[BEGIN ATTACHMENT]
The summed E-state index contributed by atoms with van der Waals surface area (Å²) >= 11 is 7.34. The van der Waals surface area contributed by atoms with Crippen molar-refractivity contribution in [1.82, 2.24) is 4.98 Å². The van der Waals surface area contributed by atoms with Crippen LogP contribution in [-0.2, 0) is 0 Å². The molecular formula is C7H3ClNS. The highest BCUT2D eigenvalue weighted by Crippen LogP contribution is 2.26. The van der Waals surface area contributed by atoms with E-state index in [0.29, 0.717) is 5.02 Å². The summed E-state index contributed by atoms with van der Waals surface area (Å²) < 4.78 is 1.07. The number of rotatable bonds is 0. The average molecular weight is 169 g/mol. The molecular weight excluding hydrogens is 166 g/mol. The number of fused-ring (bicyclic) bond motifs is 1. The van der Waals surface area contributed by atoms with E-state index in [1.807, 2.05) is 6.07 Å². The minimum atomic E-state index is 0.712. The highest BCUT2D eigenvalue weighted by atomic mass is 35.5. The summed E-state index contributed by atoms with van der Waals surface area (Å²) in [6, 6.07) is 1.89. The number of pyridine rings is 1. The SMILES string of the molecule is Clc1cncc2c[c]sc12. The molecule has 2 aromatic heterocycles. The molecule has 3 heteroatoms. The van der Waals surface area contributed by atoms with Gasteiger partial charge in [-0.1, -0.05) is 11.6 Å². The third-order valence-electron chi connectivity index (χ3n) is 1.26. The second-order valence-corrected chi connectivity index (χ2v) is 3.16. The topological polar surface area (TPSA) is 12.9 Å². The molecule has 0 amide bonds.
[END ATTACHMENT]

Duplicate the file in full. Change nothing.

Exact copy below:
The summed E-state index contributed by atoms with van der Waals surface area (Å²) >= 11 is 7.34. The van der Waals surface area contributed by atoms with Crippen molar-refractivity contribution in [1.82, 2.24) is 4.98 Å². The van der Waals surface area contributed by atoms with Crippen LogP contribution in [-0.2, 0) is 0 Å². The molecular formula is C7H3ClNS. The highest BCUT2D eigenvalue weighted by Crippen LogP contribution is 2.26. The van der Waals surface area contributed by atoms with E-state index in [0.29, 0.717) is 5.02 Å². The summed E-state index contributed by atoms with van der Waals surface area (Å²) < 4.78 is 1.07. The number of rotatable bonds is 0. The average molecular weight is 169 g/mol. The molecular weight excluding hydrogens is 166 g/mol. The number of fused-ring (bicyclic) bond motifs is 1. The van der Waals surface area contributed by atoms with E-state index in [1.807, 2.05) is 6.07 Å². The minimum atomic E-state index is 0.712. The highest BCUT2D eigenvalue weighted by atomic mass is 35.5. The summed E-state index contributed by atoms with van der Waals surface area (Å²) in [6, 6.07) is 1.89. The number of pyridine rings is 1. The SMILES string of the molecule is Clc1cncc2c[c]sc12. The molecule has 2 aromatic heterocycles. The molecule has 3 heteroatoms. The van der Waals surface area contributed by atoms with Gasteiger partial charge in [-0.1, -0.05) is 11.6 Å². The third-order valence-electron chi connectivity index (χ3n) is 1.26. The second-order valence-corrected chi connectivity index (χ2v) is 3.16. The topological polar surface area (TPSA) is 12.9 Å². The molecule has 0 amide bonds.